Library of Congress


The Library of Congress > Teachers > Classroom Materials > Presentations and Activities > Holidays Past
Looking Into Holidays past Through Primary Resources
document sound image movie graphic organizer


  Grandma Bakes
Humorous holiday movie

  Roosevelt visits at Christmas
1917 Edison film

  Sleighing Scene
Central Park in 1898

  McKinley takes oath
1901 Edison film

  President's carriage
1903 Edison film
  R.F.D., 10,000 BC
1917 Valentine comedy

  The kiss
1900 Edison film

  Movie: Watch the action!

A movie is a visual document comprised of a series of still images. This media format captures multiple moments in time. Spoken dialogue, sound effects, and music add meaning to the images. Movie files can provide lasting witness to historic events, special occasions, or family happenings. Although today's students are frequently "tuned-in" to this medium, they may have had little practice in learning how to analyze what they view. The American Memory collections include late-19th and early-20th century movie files. Many of these relate to holiday and seasonal events in the United States. View this 1901 movie of President McKinley taking the oath. Analyze the film using the observe, think, and ask process. Use the following questions to guide your students' analysis or create questions of your own. Have students take notes using the graphic organizer.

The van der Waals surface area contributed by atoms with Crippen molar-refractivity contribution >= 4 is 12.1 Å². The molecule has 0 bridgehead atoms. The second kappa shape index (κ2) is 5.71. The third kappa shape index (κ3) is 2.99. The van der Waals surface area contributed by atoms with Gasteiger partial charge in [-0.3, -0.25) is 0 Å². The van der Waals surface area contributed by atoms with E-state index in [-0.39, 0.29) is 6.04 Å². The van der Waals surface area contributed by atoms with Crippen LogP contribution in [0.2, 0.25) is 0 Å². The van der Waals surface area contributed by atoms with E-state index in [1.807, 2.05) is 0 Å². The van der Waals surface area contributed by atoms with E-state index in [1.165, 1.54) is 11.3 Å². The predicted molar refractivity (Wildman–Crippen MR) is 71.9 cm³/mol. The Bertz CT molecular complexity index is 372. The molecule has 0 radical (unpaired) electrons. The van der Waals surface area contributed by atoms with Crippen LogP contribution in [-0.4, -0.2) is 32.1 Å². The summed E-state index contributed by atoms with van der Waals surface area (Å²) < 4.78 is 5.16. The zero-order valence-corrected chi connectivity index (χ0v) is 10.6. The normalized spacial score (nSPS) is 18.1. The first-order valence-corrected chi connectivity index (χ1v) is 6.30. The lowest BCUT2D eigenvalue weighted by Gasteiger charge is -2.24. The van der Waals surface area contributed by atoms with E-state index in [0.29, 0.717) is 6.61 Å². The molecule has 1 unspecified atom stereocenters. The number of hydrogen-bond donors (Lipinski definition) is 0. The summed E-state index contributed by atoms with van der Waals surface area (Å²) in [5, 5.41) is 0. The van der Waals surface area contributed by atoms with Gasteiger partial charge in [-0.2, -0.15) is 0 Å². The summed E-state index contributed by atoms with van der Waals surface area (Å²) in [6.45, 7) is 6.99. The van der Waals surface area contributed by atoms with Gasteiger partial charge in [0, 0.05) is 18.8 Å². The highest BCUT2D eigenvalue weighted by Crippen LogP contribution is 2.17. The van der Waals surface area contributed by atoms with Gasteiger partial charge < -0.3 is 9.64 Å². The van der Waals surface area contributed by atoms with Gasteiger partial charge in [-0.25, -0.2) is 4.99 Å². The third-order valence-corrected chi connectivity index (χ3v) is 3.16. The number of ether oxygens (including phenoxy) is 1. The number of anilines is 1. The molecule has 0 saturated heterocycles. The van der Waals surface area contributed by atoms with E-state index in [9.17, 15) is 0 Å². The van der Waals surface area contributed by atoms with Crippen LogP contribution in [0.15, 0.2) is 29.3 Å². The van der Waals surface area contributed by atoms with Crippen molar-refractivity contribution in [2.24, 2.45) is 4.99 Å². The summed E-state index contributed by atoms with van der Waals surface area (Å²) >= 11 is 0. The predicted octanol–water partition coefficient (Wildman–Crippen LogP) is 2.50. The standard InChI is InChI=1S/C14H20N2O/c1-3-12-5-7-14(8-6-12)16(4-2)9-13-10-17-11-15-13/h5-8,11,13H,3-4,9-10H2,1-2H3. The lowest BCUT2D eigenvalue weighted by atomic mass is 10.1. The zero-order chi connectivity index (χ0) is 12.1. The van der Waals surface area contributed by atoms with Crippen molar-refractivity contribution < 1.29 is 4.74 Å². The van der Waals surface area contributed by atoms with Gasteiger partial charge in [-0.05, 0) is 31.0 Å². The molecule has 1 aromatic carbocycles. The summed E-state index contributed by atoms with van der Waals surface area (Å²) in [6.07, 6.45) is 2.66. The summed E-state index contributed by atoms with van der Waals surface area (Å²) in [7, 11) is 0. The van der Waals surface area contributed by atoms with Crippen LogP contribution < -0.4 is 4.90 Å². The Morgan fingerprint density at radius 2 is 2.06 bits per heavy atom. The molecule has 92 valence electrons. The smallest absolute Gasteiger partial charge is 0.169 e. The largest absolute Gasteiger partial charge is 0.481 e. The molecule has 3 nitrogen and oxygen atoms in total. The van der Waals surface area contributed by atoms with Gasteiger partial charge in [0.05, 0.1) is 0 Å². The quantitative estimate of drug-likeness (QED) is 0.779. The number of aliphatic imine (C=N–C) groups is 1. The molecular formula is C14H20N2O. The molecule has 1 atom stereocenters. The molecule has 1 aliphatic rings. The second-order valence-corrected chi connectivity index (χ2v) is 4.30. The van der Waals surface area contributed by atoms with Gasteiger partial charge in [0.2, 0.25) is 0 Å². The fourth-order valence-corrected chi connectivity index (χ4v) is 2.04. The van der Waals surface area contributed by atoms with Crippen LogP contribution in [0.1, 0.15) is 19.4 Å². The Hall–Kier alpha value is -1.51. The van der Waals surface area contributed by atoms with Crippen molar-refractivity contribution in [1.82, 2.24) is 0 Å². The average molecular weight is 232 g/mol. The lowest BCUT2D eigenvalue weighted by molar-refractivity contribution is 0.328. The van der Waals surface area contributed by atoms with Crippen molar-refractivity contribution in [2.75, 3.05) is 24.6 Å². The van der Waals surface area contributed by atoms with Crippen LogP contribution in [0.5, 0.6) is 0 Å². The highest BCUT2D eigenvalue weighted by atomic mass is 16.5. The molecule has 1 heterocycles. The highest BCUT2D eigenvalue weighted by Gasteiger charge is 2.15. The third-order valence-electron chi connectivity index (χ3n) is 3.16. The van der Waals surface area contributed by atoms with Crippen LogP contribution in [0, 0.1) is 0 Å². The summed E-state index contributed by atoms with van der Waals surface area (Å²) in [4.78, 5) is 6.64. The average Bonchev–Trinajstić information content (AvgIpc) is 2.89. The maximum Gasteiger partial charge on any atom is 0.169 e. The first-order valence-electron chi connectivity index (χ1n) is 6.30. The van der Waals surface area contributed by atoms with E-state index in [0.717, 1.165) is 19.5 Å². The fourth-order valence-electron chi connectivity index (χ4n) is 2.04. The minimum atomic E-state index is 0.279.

• Observe: Prior to showing the movie, provide students with background information including title, location, and date of the filming. Based on this information, ask what they might expect to see. Ask them to decide what type of motion picture this might be (documentary, newsreel, dramatization, etc.) Have them watch for physical qualities (music, narration, special effects, live action, background noise, animation, or dramatization). View the movie. Who are the people being filmed? Are any of them familiar faces? How are they dressed? What is happening in the movie? During what season was the movie filmed? What other clues in the film provide information about the culture, customs, and styles of the time?

• Think: After viewing the film, draw on students' prior knowledge. When did this event occur? Who did President McKinley defeat in the election of 1900? In what location was this filmed? What was political climate in the United States in 1900? Why would someone have wanted to film this event? Who might have viewed this film? Did the filmmaker have a message? How did watching the film make the student feel? What did students learn by watching the film?

• Ask: Viewing a silent film can leave students with many unanswered questions. Ask students to think about what they need to know in order to better understand the movie. Who might have been invited to attend a presidential inauguration in 1901? Who administered the oath of office? What written sources could students consult to find out more about President William McKinley and this time period? In addition, help students make connections to the present. Has the inauguration procedure changed in the last 100 years? How could they find out?

Movies will continue to be a major influence in our students' lives. Learning to analyze films from the past will provide students with tools to better understand current media. After viewing the holiday-related films listed on the left side of this page, search the American Memory collections for more films. Select "motion pictures" from the "Limit Search to:" box on the right side of the search page.